Smurfit Kappa sets sights on net-zero carbon emissions by 2050
10 Nov 2020 --- Corrugated packaging giant Smurfit Kappa is ramping up its CO2 reduction targets significantly, aiming for a 55 percent drop in carbon emissions by 2030 and at least net-zero emissions by 2050. The Science Based Target (SBT) initiative is currently validating the company’s targets in line with the UN Paris Agreement.
“We offer our customers optimized packaging solutions that help them to reduce CO2 emissions in their value chain. Our suite of tools, including the SupplySmart Service, help us determine the carbon footprint of our customers’ packaging, and are on average, utilized 11,000 times a day,” Steven Stoffer, group VP of development and sustainability at Smurfit, tells PackagingInsights.
“We are proud to support the EU Green Deal objectives to reach net-zero emissions by 2050. We have made good progress on our existing targets, and these new targets underline the organization’s continued commitment to sustainability,” says Tony Smurfit, CEO of Smurfit Kappa.
“Sustainability has been at the core of our business for decades. We want to lead from the front and raise the bar for the paper and packaging industry by setting ambitious targets.”
Smurfit Kappa has already achieved a 32.9 percent reduction in carbon emission intensity en route to its 40 percent reduction by 2030 target. Based on this success, the company has increased its carbon reduction goal by 15 percent.
“More than 92 percent of our packaging is Chain of Custody certified, meaning that our stakeholders can rely on our commitment to ensure the sustainable origins of our raw materials,” continues Stoffer.
“We have also achieved a 35 percent reduction in Chemical Oxygen Demand intensity since 2005, and 7.1 percent less waste to landfill since 2013.”
In 2005, Smurfit Kappa began committing to sustainability innovations, including carbon reduction strategies, and has since worked against the 2005 baseline.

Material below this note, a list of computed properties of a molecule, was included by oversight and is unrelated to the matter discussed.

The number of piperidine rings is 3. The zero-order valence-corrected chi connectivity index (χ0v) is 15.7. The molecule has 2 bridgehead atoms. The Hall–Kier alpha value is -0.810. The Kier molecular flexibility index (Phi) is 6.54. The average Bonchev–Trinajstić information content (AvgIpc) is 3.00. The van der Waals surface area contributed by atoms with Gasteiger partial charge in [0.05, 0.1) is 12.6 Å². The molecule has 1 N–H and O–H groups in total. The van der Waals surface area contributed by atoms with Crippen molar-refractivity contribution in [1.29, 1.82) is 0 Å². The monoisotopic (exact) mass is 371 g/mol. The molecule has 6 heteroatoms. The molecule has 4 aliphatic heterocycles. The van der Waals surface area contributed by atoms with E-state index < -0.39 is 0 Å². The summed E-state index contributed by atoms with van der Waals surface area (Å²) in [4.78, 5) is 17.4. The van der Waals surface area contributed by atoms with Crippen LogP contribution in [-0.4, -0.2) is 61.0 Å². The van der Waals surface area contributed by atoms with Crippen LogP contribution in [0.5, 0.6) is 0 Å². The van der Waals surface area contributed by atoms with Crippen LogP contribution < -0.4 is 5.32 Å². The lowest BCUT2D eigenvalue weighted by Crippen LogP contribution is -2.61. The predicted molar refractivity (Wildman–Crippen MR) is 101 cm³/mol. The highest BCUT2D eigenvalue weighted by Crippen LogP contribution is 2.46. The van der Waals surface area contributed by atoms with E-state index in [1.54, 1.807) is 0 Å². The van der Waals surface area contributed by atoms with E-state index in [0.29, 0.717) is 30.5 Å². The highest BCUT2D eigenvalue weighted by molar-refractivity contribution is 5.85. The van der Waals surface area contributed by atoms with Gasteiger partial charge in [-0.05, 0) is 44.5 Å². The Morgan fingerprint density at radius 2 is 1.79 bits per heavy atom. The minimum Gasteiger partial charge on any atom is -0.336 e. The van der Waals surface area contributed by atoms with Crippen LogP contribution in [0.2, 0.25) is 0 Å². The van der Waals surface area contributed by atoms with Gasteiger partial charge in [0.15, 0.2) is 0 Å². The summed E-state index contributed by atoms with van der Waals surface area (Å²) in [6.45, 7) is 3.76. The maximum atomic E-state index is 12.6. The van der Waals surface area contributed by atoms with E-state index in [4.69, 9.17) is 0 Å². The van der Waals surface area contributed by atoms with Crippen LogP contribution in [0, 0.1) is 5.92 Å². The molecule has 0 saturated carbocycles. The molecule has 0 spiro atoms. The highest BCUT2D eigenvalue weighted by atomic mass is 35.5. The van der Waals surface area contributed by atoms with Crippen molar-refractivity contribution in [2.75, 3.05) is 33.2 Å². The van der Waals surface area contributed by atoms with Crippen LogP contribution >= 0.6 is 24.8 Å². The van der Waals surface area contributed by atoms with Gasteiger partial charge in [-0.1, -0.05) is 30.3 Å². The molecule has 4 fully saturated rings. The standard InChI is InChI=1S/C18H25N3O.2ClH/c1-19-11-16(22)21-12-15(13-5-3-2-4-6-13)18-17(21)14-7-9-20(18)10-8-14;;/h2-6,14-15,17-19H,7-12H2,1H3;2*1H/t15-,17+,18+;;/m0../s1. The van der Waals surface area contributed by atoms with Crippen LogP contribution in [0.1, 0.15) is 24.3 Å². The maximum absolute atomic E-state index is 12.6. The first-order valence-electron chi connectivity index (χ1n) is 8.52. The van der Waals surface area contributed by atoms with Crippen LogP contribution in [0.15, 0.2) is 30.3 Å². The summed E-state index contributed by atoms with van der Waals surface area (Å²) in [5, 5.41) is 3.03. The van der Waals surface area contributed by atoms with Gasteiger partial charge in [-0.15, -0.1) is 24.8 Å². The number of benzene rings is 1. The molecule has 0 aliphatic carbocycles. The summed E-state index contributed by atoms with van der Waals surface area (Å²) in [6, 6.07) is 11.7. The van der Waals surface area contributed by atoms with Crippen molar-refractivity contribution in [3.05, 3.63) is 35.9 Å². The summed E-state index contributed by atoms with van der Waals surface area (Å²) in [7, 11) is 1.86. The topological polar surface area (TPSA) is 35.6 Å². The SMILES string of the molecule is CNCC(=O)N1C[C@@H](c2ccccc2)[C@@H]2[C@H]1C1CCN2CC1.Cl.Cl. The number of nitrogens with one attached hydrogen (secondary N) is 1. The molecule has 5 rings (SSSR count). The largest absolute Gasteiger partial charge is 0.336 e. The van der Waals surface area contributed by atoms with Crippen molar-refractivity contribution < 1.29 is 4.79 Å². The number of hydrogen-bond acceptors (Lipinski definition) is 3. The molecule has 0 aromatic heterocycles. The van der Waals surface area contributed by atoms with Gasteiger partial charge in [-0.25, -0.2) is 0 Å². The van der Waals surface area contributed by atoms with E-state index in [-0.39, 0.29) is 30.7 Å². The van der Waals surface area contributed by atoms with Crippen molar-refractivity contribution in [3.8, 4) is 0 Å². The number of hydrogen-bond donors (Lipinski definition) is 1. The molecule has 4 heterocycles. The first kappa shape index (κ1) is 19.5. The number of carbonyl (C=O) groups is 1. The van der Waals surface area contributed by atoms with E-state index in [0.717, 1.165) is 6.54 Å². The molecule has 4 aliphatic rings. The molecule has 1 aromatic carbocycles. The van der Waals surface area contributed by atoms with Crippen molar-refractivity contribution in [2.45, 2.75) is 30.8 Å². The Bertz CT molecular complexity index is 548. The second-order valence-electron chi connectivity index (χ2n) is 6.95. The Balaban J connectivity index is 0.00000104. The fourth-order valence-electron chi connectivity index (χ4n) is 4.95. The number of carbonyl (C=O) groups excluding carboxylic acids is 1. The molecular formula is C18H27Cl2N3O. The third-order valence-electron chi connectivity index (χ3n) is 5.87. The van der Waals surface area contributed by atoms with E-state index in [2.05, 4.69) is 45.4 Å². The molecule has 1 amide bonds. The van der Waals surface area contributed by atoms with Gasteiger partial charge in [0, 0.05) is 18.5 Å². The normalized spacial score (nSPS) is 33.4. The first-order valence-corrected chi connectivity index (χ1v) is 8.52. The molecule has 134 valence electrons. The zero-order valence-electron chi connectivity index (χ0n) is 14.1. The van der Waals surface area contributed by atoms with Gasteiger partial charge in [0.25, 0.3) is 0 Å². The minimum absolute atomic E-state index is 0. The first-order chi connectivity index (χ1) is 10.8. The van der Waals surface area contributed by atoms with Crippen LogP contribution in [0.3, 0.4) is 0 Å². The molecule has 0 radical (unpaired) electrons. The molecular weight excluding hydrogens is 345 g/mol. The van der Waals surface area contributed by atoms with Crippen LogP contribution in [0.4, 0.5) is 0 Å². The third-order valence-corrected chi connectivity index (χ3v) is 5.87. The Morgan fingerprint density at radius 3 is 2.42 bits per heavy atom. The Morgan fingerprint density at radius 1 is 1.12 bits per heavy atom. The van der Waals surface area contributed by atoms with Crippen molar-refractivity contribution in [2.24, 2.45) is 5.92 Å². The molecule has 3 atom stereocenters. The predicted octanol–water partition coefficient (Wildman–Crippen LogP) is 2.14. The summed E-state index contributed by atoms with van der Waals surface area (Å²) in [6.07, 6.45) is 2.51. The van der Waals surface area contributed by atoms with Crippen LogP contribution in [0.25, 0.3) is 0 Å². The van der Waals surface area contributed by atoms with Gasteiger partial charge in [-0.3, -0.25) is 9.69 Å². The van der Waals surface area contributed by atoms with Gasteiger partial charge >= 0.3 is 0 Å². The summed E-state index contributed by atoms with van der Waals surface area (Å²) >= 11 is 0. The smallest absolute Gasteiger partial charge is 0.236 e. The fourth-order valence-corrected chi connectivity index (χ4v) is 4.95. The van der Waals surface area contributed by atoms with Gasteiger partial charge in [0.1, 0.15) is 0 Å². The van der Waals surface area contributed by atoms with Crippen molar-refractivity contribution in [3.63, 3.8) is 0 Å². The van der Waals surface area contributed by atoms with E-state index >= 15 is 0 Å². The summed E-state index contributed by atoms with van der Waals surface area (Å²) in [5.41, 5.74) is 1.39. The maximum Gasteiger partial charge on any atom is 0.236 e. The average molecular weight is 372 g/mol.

The corrugated packaging supplier’s new targets will be validated by the SBT initiative, a partnership of organizations helping companies set and keep environmental sustainability goals. The validation, which Smurfit Kappa is expecting soon, will help ensure the company achieves the targets set out in the global Paris Agreement.
Smurfit Kappa is also building on more than a decade of providing full CO2 disclosures by supporting the Task Force on Climate-related Financial Disclosures (TCFD). This global body develops climate-related financial risk disclosures, providing information for investors, lenders and insurers.
The improved carbon reduction targets are encouraged by the successful implementation of critical projects forming part of Smurfit Kappa’s medium-term strategic plan.
One such project was installing a recovery boiler at the company’s Nettingsdorf Paper Mill in Austria, which began operating in June of this year.
The new boiler is set to cut carbon emissions by 40,000 tons, translating into an additional 1.5 percent reduction in carbon emissions throughout the company.
The sustainability argument
This year, Smurfit Kappa conducted a survey on environmental sustainability in the packaging industry, highlighting that most packaging businesses (83%) see it as an opportunity.
The 18-page Sustainability and Profitability Survey also found a third of packaging companies state that sustainability is the key driver for R&D and NPD, and 72 percent view sustainability as a “lasting trend.”
Collaborations and innovations
In 2018, Smurfit Kappa joined Two Sides, a global organization that promotes paper's attractiveness and sustainability.
A nationally representative survey of UK adults conducted by Two Sides found paper and cardboard are the most preferred packaging material for environmental friendliness, recyclability and practicality.
However, this research also showed that consumers perceive paper and cardboard as causes of forest loss while failing to appreciate the industry’s high recycling rates. Smurfit Kappa has since increased the transparency of its paper sourcing.
In a recent eco-friendly innovation, Smurfit Kappa unveiled the Banabag. This plastic-replacement paper-based wrapping covers the fruit to protect against insects and diseases while acting as an insulator against overheating.
By Louis Gore-Langton
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